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Imphal, November 17: The Indigenous Tribal Leaders Forum (ITLF), representing the Kuki-Zo community in Manipur, recently clarified its stance amidst reports of declaring “self-rule” in tribal-dominated districts. Ginza Vualzong, the spokesperson for ITLF, dismissed such claims, emphasizing their intention to adopt a local governing body in line with the Indian Constitution.
Refuting “Self-Rule” Reports
On November 15, certain media outlets inaccurately reported that ITLF declared “self-rule” in Tengnoupal, Kangpokpi, and Churachandpur, suggesting a separate chief minister and government officials from the community. However, Vualzong clarified to The Quint that their plan is in a nascent stage and aims to establish local governance, particularly in the hill areas.
The Context Behind the Proposal
Vualzong highlighted that since the outbreak of violence on May 3, Kuki MLAs in the Biren Singh-led Manipur government have been unable to travel to the state capital, Imphal, for legislative sessions due to safety concerns. This impasse has hampered their ability to serve their constituencies. The proposal for local governance emerges as a solution to this deadlock, driven by the perceived indifference of the state government towards the Kuki community’s welfare.
The Directorate of Information & Public Relations, Government of Manipur, condemned ITLF’s statement as legally and constitutionally baseless. They accused the statement of potentially disrupting state peace and law order, announcing legal actions against ITLF and associated individuals.
ITLF’s Long-Standing Demands
Muan Tombing, ITLF’s general secretary, explained that the demand for a separate administration to govern tribal districts in Manipur is not new but a long-term goal. He expressed frustration over what he perceives as “selective justice” by central agencies, alleging biased and uneven law enforcement against the Kuki-Zo community.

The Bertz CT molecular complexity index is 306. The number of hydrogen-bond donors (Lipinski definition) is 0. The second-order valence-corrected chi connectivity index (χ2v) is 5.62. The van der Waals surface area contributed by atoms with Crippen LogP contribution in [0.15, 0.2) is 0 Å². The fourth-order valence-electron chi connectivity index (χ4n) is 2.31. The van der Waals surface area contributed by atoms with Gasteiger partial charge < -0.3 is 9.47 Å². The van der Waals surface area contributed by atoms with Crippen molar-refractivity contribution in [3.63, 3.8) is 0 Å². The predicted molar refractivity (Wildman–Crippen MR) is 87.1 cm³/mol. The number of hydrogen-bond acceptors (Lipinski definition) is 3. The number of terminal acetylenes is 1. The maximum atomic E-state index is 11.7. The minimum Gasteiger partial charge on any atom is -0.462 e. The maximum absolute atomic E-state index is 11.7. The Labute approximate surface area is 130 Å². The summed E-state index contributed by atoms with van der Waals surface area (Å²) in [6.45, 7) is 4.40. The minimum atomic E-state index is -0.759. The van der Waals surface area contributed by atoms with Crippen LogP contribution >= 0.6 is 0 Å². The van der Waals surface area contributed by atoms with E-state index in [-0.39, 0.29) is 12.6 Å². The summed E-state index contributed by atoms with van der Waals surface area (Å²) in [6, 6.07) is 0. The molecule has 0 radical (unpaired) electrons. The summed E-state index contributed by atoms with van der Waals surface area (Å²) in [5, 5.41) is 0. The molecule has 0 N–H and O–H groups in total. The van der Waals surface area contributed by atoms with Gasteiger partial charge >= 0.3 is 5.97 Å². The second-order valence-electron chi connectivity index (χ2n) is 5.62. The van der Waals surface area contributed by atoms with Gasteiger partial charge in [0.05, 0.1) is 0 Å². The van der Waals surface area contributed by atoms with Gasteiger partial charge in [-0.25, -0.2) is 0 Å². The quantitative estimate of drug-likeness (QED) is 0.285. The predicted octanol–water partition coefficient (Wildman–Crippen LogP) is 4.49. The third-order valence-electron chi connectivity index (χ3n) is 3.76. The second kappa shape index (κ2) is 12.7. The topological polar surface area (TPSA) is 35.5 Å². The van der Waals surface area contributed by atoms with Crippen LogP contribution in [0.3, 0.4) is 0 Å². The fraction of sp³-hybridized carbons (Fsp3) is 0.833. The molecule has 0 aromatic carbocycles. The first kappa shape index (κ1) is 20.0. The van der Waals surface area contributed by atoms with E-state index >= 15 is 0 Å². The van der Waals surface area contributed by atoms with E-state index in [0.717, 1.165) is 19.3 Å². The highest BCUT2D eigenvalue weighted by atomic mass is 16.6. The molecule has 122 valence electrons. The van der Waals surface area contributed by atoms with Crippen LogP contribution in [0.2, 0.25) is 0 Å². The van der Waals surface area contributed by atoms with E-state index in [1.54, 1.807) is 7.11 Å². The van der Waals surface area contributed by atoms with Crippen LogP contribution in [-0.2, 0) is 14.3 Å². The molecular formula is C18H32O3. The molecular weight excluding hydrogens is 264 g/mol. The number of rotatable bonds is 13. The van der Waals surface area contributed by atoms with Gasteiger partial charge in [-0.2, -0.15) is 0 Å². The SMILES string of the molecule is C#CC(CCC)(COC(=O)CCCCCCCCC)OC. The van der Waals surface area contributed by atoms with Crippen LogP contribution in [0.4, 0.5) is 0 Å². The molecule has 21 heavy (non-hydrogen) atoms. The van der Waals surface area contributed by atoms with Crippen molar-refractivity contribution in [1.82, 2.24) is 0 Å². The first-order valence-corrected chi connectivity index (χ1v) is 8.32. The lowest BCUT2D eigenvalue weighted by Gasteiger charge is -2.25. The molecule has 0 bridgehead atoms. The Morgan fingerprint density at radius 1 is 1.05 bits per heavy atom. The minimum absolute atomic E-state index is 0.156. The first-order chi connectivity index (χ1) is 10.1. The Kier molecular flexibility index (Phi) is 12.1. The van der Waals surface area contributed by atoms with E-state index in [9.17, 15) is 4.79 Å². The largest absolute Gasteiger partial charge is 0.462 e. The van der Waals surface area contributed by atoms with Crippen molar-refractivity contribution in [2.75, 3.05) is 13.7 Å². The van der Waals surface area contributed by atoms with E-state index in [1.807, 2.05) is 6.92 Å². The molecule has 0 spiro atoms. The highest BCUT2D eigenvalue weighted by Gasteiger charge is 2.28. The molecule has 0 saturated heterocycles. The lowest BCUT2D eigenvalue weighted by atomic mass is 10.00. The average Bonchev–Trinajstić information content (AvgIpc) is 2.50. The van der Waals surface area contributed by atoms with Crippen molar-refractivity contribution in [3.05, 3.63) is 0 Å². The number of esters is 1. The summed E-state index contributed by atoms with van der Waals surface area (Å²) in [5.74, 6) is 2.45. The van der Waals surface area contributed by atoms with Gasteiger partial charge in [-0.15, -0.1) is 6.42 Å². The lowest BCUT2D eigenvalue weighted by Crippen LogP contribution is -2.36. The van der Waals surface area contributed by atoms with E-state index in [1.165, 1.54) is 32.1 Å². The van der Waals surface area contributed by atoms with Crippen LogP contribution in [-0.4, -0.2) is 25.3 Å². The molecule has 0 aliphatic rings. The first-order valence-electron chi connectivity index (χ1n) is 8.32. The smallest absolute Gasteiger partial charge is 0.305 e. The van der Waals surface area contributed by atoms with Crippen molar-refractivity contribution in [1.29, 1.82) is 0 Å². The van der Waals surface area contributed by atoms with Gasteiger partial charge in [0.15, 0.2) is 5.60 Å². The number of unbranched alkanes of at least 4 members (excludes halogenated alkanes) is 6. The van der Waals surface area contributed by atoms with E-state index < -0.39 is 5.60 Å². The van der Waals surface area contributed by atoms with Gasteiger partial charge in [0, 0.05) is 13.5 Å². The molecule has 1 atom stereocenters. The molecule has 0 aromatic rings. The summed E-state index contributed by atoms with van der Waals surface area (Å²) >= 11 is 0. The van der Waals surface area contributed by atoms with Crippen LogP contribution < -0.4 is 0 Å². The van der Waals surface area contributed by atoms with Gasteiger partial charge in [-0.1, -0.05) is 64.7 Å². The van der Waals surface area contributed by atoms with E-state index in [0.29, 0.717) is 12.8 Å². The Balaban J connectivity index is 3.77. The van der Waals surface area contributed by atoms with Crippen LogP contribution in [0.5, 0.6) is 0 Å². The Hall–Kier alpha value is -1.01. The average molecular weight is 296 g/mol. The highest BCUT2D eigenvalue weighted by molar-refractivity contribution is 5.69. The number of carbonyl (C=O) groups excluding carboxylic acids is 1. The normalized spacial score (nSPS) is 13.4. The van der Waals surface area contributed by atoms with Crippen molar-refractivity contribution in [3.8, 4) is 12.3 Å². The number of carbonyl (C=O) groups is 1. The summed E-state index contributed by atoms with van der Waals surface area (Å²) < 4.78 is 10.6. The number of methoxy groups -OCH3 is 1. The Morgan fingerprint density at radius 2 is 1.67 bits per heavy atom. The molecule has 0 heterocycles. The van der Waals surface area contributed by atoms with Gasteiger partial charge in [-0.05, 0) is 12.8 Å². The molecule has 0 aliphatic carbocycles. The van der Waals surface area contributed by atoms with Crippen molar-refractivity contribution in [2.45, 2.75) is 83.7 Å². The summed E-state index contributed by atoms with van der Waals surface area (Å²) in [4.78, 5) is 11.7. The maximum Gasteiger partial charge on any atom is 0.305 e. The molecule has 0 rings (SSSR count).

Chief Minister’s Stance
In response, Chief Minister Biren Singh denied allegations of investigative negligence involving Kuki victims in October 2023. He affirmed the state’s progression towards normalcy, urging skeptics to witness the situation firsthand.
Educational Content Controversy
Adding to the community’s grievances, Vualzong mentioned the state Education Minister’s promise to review and potentially ban a school history book containing controversial content about the Kuki community. This incident was brought to light by social activist Maheshwar Thounaojam, who criticized the book for its alleged distorted representation of Kuki history.
The Demand for a Separate Secretariat
Vualzong proposed establishing a separate secretariat in the hill districts, enabling Kuki MLAs to resume their developmental work. He also refuted recent media claims about the implementation of “self-rule” within two weeks.
Historical Context of the Demand
Following the May violence, the 10 Kuki MLAs in the Manipur government demanded a separate administration, citing the state’s failure to protect Chin-Kuki-Zomi tribals. They equated coexistence with the Meitei community post-clashes to endangering their lives.
Central Government’s Position
Union Home Minister Amit Shah has consistently dismissed the possibility of a separate administration in the violence-affected state, maintaining this stance over the past six months.
The situation in Manipur remains complex, with ITLF’s clarification bringing some clarity to the recent media reports. However, the underlying issues of governance, representation, and community safety continue to pose significant challenges in the state.